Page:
Places: Hopscotch

  • Last updated on December 10, 2021

First published: Rayuela, 1963 (English translation, 1966)

Type of work: Novel

Type of plot: Parable

Time of work: 1950’s

Asterisk denotes entries on real places.

Places Discussed*Paris

*Paris. HopscotchFrance’s capital city is Oliveira’s residence during the 1950’s. Julio Cortázar’s depiction of Paris focuses on the indolent, mostly nocturnal lives of a group of expatriate intellectuals and artists who call themselves the Serpent Club. They meet at the apartment of La Maga, Horacio’s lover, to drink, listen to jazz, and discuss philosophy and the arts. Within this cramped set of rooms, Horacio confronts the incongruity between his friends’ esoteric musings and harsh physical reality in the sudden death of Rocamodour, La Maga’s neglected infant son. Despite the group’s emotional intensity, Horacio regards his relationships with its members as transitory and contingent, as exemplified by his games of chance encounter with La Maga in the Parisian streets.

For Horacio, “Paris is one big metaphor,” which he tries to decipher as a means of attaining a new kind of clarity, the “heaven” associated with the novel’s recurrent game of hopscotch motif. Despite his efforts to focus single-mindedly on his existential project, the city sometimes throws random encounters in his path that force him to acknowledge his bond to humanity; for example, both the old man run down in the street and the pathetic pianist Berthe Trépat draw him out of his solipsism temporarily.

*Buenos Aires

*Buenos Aires. Argentina’s capital is Horacio’s native city, to which he returns after deciding that Paris cannot provide the answers he seeks. In Buenos Aires, Horacio continues his quest for an authentic life, which is aided and complicated by his renewed relationship with his childhood friend, known as Traveler. Although Horacio reacts to his homeland with a mixture of love and European condescension, Talita, Traveler’s wife, discerns that “for Oliveira being in Buenos Aires was exactly the same as if he had been in Bucharest.” More and more, Horacio withdraws into a cerebral solitude, devising complex word games and outlandish schemes, such as the bridge of boards that he and Traveler construct between their apartment windows, which face each other across a street. Talita is literally suspended between the two men, and her presence in Horacio’s life acts both as a source of tension with Traveler and a reminder of Horacio’s failure to love and comfort La Maga, whose apparition he begins to see frequently.

Circus

Circus. In contrast to his situation in Paris, Horacio is forced to devote more of his time to working, first in the circus as an odd-job man. While the circus provides an appropriately absurd venue for Horacio’s considerations of life, it also gives him an inkling of transcendence; he gazes up to the hole in the top of the main tent and sees it as “an image of consummation.” This symbol is put in opposition to the madhouse bought by the circus owner.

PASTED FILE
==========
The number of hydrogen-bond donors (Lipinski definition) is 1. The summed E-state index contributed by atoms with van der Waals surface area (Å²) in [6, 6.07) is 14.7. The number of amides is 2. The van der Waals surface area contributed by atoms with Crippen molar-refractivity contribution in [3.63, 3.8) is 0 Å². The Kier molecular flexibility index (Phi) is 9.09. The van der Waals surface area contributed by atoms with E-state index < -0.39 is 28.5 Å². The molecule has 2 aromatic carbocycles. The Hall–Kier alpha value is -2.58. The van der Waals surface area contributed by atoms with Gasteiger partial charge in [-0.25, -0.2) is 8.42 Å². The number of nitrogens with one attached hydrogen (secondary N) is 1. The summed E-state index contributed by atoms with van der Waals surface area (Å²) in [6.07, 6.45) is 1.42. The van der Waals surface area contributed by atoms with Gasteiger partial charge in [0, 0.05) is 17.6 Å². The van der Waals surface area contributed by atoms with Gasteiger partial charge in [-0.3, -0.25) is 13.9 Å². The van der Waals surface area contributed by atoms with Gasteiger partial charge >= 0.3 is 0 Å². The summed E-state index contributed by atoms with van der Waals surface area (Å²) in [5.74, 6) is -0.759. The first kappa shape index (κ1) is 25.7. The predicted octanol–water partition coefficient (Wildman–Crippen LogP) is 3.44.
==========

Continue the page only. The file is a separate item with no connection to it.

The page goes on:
Madhouse

Madhouse. Subterranean and infernal morgue in which Horacio, Traveler, and Talita all go to work. In this last consistent setting in the novel, Horacio feels perfectly comfortable, finding in the inmates representatives of humanity who are free from the prison of reason. At the same time, however, Horacio’s own sanity gradually collapses, to a point at which his paranoid fear compels him to erect an elaborate and ridiculous system of defense in his room against the violent invasion that he believes Traveler plans to make. After this crescendo of madness, the text disintegrates into a number of “expendable chapters,” jumping from location to location and idea to idea.

BibliographyAlazraki, Jaime, and Ivar Ivask, eds. The Final Island: The Fiction of Julio Cortázar. Norman: University of Oklahoma Press, 1978. Insightful reading of Cortázar’s novels and short stories in the context of the “boom” period in Latin American literature. Contains a bibliography.Boldy, Steven. The Novels of Julio Cortázar. Cambridge, England: Cambridge University Press, 1980. Offers an in-depth reading of Cortázar’s major novels, examining the author’s stylistic experimentation as a living process. Contains a bibliography.Garfield, Evelyn Picon. Julio Cortázar. New York: Frederick Ungar, 1975. An excellent introduction to the major works of Cortázar. Contains biographical information on the author as well as a discussion of parody in his work.Peavler, Terry J. Julio Cortázar. Boston: Twayne, 1990. In this thought-provoking overview and comprehensive treatment of Cortázar’s short stories and novels, the author places Cortázar’s work in a literary and historical context. Contains a chronology and bibliography.Yovanovich, Gordana. Julio Cortázar’s Character Mosaic. Toronto, Canada: University of Toronto Press, 1991. Excellent study of characterization in Cortázar’s longer fiction. Discusses the lack of traditional treatment of character in Hopscotch. Also includes a bibliography.
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